It's no secret that the entire world has been forced into a new kind of lifestyle of late, and many of us are finding ways to transition to a new digital-first existence.
With that in mind, a lot of the opportunities that independent developers rely upon have been lost, such as pitching at events, networking and promoting. However, it's not all terrible, and Rebind.io's Emily Rose had some insight to offer at PGC Digital.
Rose's opened her talk with the often tumultuous world of online influencers, and how they can be utilised to promote a game. Rose stated that for influencers to take an interest, the coverage also needs to be in their best interests.
"If your game doesn't stand out, they're less likely to go for it," they said.
"Everything is about their appetite and you're just a meal ticket."
Rose went on to highlight that broadly speaking, influencers are generally not invested in your project, and so a relationship with them has to be mutual at best.
"Influencers are still valuable, but by reaching out to the right ones and cultivating meaningful relationships with them through your marketing team or PR, you craft an equitable exchange."
However, one particular breed of influencer is worth taking a look at if you're an indie dev, according to Rose. YouTube video essayists are a hot spot for finding a creator that'll take an interest in something specific about a game or genre.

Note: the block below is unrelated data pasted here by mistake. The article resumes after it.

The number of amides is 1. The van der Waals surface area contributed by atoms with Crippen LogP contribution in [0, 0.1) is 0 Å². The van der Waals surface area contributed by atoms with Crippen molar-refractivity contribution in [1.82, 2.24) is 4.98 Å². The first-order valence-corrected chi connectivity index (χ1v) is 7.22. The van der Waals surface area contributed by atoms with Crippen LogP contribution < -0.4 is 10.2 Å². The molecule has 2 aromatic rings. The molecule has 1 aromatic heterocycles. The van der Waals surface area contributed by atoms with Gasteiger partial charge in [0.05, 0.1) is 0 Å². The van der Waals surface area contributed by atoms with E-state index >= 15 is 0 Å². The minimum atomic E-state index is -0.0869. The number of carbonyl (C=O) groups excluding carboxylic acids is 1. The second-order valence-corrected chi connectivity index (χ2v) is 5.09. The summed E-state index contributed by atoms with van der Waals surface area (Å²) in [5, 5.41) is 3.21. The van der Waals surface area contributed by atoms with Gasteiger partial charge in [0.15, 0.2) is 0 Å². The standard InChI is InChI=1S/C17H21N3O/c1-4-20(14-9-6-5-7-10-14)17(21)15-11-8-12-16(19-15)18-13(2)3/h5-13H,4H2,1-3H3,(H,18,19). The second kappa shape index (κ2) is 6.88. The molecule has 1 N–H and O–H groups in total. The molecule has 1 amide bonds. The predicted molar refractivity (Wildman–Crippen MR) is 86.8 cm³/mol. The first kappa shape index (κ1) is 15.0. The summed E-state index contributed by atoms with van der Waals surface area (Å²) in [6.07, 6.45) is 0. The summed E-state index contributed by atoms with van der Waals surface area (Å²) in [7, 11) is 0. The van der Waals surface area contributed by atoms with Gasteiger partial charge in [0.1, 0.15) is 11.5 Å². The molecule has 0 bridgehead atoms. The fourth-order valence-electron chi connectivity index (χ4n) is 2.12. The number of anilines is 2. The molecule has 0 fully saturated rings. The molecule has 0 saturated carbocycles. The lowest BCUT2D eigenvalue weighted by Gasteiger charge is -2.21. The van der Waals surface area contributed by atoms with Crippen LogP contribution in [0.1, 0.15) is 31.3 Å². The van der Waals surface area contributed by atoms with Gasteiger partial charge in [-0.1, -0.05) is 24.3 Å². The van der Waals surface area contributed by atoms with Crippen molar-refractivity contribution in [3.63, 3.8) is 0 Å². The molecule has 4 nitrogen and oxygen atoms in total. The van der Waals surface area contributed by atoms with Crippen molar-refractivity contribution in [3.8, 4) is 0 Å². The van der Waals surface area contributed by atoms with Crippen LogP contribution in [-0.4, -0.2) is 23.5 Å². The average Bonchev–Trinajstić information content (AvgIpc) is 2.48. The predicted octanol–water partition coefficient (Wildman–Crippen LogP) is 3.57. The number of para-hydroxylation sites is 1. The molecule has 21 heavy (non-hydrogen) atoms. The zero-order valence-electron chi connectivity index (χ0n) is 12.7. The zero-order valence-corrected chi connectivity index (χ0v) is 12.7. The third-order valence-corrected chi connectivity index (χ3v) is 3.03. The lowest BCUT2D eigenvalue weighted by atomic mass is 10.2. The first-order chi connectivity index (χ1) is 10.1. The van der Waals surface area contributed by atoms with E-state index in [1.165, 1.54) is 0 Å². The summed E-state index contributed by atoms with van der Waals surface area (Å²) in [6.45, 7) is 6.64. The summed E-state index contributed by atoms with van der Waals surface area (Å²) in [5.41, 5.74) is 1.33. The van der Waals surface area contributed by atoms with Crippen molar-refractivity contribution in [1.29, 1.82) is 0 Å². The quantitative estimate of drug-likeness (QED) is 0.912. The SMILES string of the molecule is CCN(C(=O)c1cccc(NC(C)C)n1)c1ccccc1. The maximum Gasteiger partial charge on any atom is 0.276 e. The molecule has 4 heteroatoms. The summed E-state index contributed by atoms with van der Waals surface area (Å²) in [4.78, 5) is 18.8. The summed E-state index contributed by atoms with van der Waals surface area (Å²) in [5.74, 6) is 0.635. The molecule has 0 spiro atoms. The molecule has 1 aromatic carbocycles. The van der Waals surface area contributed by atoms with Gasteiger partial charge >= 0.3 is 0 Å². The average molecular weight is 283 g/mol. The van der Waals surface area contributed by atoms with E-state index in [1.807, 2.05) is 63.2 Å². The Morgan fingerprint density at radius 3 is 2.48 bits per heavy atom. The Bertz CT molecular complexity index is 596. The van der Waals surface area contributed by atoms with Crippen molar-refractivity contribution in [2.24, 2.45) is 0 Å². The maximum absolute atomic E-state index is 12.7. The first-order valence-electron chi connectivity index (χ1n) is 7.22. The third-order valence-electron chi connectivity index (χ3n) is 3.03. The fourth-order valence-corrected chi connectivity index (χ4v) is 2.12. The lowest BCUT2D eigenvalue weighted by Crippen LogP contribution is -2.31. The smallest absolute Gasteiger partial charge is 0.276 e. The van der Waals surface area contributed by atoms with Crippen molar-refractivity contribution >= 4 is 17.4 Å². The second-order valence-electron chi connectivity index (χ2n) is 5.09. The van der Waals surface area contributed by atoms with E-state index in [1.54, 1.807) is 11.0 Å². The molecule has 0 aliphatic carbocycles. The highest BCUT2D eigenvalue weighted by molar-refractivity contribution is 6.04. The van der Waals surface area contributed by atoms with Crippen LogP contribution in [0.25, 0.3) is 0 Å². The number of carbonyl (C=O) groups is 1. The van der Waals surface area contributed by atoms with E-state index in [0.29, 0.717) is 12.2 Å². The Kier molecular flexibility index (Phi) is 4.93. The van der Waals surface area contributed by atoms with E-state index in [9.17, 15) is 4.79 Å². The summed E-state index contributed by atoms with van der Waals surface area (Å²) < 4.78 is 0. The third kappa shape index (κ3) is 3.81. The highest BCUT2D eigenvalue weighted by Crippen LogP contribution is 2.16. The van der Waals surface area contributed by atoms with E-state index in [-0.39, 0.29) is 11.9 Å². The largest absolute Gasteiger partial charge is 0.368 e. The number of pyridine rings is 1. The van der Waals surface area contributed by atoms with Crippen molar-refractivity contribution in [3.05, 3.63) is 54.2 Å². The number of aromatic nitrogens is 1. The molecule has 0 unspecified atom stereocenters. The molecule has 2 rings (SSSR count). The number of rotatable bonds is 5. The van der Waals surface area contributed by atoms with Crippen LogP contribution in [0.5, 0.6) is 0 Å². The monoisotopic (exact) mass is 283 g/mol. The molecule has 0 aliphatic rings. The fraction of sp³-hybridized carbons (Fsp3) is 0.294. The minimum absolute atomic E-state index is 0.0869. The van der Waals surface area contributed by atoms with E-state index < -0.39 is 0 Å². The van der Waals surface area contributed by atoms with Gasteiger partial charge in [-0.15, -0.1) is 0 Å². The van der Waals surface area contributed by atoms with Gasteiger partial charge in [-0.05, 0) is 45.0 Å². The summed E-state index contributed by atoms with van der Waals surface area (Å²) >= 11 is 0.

"Not everyone is aware of this but there is a slew of video essays. They take something about your game, like a certain mechanic or design aspect and will analyse it," Rose said.
"Analysis pulls views and if your game is interesting, people will critique it."
Shaping the future
Rose also drew attention to the importance of curating a keen audience, and investing in a solid community manager with a great personality that believes in your brand.
They also speak about striking a balance with trends. On one hand, following a trend can ignite a positive reaction from an audience, but Rose discusses how certain trends can suffer burnout.
"We love to chase trends and a lot of that lately has been nostalgia," Rose said.
"Cultural things often ger repackaged in news ways. If you decide to pursue dredging up the past you may run into issues. People get tired of trends too."
PG Connects Digital #1 is the best of our Pocket Gamer Connects conference in an online form, with an entire week of talks, meetings, and pitch events taking place from April 6th to the 10th. You can read up on all the tracks taking place through the week here.